We are studying the gospel of Matthew, during the final week of Jesus' earthly ministry. He has been in Jerusalem for a couple of days, and has just finished giving an end-times overview to four of His disciples on the Mount of Olives.
The Passover was just a couple days away now, and Jesus knew that He was going to be arrested, tortured, and killed. He'd been telling the disciples this ever since they realized that He was the Messiah (Matt. 16:13-21). Unfortunately, none of this had really processed in their minds. They had the information, but it was just too unreal to accept as fact.
Ever since Jesus had come into Jerusalem that week (Matt. 21), He'd been having confrontations with Israel's leadership.
- As soon as He'd entered the temple, Jesus drove out the sellers and moneychangers (21:12).
- When the crowds were crying out to Him, "Hosanna to the Son of David," the chief priests and scribes got in His face (21:15).
- When He was teaching in the temple, the chief priests and the elders confronted Him about where His authority came from (21:23).
- The chief priests and the Pharisees were offended and enraged when He spoke parables about them (21:45).
- The disciples of the Pharisees, along with the Herodians, challenged Jesus publicly on His position regarding paying Roman taxes (22:15-16).
- The Sadducees argued with Him about whether there was life after death (22:23).
- The Pharisees sent an expert in the Law to Him to question His knowledge of the Scriptures (22:35).
- Jesus humiliated the Pharisees publicly when He asked about their knowledge regarding the relation of David to the Messiah (22:42).
- Then, He'd spent all of chapter 23 warning the crowds against the hypocrisy and pride of the Pharisees and scribes.
That was enough for the Jews' leadership. They determined to bring an end to this man. They met together in the court of the high priest to plot how they might kill Jesus. They knew that they must do it in secret, however, because the crowds regarded Him highly, and might start a riot and a rebellion.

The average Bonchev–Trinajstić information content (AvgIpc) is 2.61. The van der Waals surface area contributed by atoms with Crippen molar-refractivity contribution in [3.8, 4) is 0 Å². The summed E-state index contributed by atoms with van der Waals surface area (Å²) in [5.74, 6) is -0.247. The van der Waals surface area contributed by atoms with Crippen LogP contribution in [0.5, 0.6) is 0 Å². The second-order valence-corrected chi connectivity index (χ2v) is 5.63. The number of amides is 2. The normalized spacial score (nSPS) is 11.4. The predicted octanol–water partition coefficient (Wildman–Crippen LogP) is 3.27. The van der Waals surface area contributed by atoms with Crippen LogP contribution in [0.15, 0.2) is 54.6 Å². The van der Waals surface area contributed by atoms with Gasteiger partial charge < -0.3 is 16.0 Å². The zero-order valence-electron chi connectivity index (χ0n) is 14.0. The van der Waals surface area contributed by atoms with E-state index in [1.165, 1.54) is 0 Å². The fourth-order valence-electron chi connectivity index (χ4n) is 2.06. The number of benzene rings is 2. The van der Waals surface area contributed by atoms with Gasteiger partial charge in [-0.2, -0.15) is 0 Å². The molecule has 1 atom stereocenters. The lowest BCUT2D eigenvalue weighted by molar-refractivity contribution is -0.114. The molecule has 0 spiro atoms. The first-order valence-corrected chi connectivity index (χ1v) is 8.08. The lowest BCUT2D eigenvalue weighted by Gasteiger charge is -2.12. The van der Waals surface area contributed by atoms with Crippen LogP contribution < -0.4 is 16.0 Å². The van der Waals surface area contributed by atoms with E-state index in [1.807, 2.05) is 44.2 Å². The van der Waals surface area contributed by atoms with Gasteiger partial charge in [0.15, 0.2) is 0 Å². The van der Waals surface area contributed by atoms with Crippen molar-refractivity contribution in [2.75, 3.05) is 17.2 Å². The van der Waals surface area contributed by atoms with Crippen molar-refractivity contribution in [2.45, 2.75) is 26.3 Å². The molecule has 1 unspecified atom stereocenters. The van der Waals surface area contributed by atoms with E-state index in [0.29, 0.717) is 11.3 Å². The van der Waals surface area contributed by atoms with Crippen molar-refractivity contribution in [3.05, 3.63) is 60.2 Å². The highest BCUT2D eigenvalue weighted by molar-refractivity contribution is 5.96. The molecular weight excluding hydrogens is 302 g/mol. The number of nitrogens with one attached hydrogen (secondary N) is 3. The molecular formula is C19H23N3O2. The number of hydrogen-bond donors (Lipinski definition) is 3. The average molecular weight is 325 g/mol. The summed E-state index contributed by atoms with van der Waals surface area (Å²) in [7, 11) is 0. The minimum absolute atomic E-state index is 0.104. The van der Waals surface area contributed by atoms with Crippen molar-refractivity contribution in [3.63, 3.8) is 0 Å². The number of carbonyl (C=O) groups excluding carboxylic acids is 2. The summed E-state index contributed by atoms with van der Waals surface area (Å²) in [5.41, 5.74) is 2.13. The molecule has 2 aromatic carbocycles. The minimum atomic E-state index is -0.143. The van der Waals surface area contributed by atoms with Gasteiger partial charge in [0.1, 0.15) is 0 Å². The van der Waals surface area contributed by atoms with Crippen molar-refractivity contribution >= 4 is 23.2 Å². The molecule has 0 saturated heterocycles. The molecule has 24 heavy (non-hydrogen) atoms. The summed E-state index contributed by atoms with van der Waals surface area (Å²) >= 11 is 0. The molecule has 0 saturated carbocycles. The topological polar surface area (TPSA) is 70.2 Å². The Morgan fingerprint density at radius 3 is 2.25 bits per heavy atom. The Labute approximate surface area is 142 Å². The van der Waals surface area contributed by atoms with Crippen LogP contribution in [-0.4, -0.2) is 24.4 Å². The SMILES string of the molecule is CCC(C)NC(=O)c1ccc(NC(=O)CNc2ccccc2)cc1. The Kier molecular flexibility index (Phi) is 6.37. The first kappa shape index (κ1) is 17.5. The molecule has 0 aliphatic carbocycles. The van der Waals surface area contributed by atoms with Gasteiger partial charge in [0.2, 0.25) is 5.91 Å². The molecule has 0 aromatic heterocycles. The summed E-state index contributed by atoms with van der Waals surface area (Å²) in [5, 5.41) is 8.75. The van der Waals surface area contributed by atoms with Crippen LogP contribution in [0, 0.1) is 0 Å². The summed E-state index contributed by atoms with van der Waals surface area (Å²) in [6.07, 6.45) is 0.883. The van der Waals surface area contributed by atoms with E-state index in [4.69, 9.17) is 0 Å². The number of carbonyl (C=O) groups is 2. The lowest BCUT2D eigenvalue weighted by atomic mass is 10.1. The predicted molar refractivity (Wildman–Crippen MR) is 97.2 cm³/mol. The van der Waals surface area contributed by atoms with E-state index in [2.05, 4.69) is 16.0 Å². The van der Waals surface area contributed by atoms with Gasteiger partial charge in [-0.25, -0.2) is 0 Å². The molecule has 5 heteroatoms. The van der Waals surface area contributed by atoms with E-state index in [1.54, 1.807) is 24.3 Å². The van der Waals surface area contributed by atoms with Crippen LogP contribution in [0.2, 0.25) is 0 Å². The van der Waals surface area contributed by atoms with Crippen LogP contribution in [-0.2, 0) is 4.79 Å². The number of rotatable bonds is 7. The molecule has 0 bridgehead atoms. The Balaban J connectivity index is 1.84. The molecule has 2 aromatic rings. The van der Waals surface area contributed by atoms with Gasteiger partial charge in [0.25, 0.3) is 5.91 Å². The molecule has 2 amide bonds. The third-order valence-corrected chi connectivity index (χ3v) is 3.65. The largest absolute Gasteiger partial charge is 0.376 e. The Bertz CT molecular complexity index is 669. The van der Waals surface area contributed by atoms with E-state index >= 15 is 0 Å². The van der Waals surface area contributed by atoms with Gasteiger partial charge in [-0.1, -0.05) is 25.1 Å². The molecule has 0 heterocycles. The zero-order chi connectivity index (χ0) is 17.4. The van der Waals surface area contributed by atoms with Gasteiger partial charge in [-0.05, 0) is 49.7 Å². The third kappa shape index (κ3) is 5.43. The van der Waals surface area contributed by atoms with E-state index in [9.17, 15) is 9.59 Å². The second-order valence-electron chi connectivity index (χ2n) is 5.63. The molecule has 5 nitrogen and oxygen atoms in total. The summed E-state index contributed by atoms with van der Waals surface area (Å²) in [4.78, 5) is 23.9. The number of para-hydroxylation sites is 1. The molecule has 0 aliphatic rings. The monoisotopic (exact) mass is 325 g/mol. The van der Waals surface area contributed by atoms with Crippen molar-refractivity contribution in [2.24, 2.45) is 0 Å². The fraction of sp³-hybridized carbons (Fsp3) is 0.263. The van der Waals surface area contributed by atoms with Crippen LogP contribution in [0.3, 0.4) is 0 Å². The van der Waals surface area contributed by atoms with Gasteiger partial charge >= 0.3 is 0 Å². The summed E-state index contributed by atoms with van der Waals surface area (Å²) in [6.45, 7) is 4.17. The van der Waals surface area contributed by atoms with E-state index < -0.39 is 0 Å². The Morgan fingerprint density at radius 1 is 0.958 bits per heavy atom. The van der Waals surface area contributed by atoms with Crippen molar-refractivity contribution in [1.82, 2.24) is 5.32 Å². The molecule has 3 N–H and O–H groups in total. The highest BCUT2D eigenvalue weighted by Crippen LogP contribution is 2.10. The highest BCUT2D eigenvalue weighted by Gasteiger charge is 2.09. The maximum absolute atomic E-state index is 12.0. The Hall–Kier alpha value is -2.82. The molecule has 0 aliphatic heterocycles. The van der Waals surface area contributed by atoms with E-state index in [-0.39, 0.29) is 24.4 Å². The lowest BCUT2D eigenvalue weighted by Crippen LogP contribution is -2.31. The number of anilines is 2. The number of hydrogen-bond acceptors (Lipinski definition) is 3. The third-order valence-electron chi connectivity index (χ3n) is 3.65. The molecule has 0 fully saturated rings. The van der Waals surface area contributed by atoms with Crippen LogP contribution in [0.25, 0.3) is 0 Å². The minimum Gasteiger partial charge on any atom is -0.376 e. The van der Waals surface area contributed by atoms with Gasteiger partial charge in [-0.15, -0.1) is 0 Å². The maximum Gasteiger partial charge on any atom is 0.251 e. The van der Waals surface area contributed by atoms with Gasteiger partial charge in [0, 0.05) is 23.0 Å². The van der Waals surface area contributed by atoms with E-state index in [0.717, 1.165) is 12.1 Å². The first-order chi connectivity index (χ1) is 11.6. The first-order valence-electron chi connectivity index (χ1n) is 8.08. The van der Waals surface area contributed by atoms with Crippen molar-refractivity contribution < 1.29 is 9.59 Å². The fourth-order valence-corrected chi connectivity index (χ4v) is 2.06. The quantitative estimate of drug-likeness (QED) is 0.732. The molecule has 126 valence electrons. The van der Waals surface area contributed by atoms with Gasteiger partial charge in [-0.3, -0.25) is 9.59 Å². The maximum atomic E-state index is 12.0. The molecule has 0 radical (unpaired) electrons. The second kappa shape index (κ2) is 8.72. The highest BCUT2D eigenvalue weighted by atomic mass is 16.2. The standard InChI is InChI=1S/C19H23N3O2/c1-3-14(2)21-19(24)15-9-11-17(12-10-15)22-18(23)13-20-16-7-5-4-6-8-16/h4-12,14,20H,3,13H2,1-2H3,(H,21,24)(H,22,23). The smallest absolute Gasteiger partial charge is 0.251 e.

Jesus had friends in Bethany, with whom He stayed during the evenings. It may have been because Jerusalem was so crowded for the Passover and Unleavened Bread holidays that there was no room. But it is also likely that it just wasn't safe for Him and the disciples to stay in Jerusalem.
This little village is about two miles east of Jerusalem on the other side of the Mount of Olives. It was home to Mary, Martha, and Lazarus. On this evening, they were staying in the home of Simon the leper.
Although Jesus had two disciples named Simon (Simon Peter and Simon the Zealot), this man was neither. He was, we can only assume, one of the many people Jesus had healed of leprosy.
John tells us (John 12:3) that Martha's sister Mary was the one who began to anoint Jesus with this expensive perfume. "How expensive could a bottle of perfume be back then," you might wonder. Mark tells us that it was worth over three hundred denarii (Mark 14:5). Since a denarius was a day's wage, that tells us that this bottle would be valued at almost a year's salary!
The nature of this bottle was that it had to be broken to be used (Mark 14:3). The beautiful fragrance inside could not be released unless the container was broken. But when it was broken, and the contents poured out upon Jesus, the whole house was filled with the fragance of the perfume (John 12:3).